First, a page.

Dot-com 2.0?

I talking about social networks and online environments with a colleague this week, the 400-pound gorilla of the web 2.0 world came up: nobody is making any real money yet.  “What people don’t realize,” he said, “is that YouTube has a lot of views, but has been losing its shirt.  Facebook doesn’t make money.  Twitter doesn’t make money.”

It’s a good point.  Just as the “dot-com” craze launched a bubble and an eventual bust in the late 1990s and early 2000s, the Web 2.0 industry has a bubble of its own.  Outside of Google – who has made tons of money, but is seeing their business model coming under attack from privacy groups – most companies have been supported by venture capital.

For all their popularity, Facebook and Twitter will have to figure out some way to make money off the masses who use them or they could find themselves endangered. And while some recent innovations (like Facebook opening up it’s back-end programming) make these sites more useful to more people paradoxically make it harder to make money.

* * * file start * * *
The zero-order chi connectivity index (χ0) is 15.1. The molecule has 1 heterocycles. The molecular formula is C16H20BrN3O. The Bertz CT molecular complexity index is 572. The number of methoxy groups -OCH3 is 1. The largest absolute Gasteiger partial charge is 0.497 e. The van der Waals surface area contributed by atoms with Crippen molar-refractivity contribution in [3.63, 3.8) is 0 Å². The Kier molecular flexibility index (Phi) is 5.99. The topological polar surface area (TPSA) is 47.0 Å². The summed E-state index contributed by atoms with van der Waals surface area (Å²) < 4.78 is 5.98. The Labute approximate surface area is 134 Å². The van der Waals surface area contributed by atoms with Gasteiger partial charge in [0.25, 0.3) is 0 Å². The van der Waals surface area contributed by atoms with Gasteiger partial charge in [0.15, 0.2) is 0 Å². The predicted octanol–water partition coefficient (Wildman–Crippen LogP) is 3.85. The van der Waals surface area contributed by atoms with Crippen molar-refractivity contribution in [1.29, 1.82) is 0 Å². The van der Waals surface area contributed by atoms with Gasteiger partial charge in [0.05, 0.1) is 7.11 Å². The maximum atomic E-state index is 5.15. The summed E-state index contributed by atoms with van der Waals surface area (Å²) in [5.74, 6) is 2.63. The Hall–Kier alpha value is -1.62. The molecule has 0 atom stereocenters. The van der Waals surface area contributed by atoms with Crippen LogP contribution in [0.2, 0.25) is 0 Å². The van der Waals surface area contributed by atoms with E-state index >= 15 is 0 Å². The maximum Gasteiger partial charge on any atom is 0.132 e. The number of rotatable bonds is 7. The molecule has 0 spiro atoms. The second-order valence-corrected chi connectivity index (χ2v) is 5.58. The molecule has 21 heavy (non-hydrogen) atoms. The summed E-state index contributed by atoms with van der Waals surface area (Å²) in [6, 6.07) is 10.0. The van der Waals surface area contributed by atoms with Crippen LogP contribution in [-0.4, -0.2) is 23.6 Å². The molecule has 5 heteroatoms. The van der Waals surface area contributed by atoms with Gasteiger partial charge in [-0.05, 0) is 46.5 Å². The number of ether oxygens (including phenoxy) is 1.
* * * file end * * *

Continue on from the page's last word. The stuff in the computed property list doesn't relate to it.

For the past year and a half especially, people have tracked and managed Twitter accounts via third-party programs either on their laptop or mobile phone – people rarely go to Twitter.com.   With Facebook opening up their programming, it invites the same pattern of usage.  In other words, both these sites promise to offer infrastructure for people to use for sharing content – but without having eyeballs on their actual sites, they can’t rely on the advertising revenue stream that so many other online companies have used as their bread and butter.  That’s why there’s some speculation that browser companies might take over social networking as an attractive add-on to Firefox, Chrome, or Internet Explorer.

At the same time, outside groups have an interest in keeping these services afloat.  Politicians and advocacy campaigns come to mind immediately as entities who have benefited from online networks.  But wherever monetization ultimately comes from, at some point the monied interests who have supported the web 2.0 bubble will look for a return on their investment.  If that return isn’t there, this bubble may burst, too.

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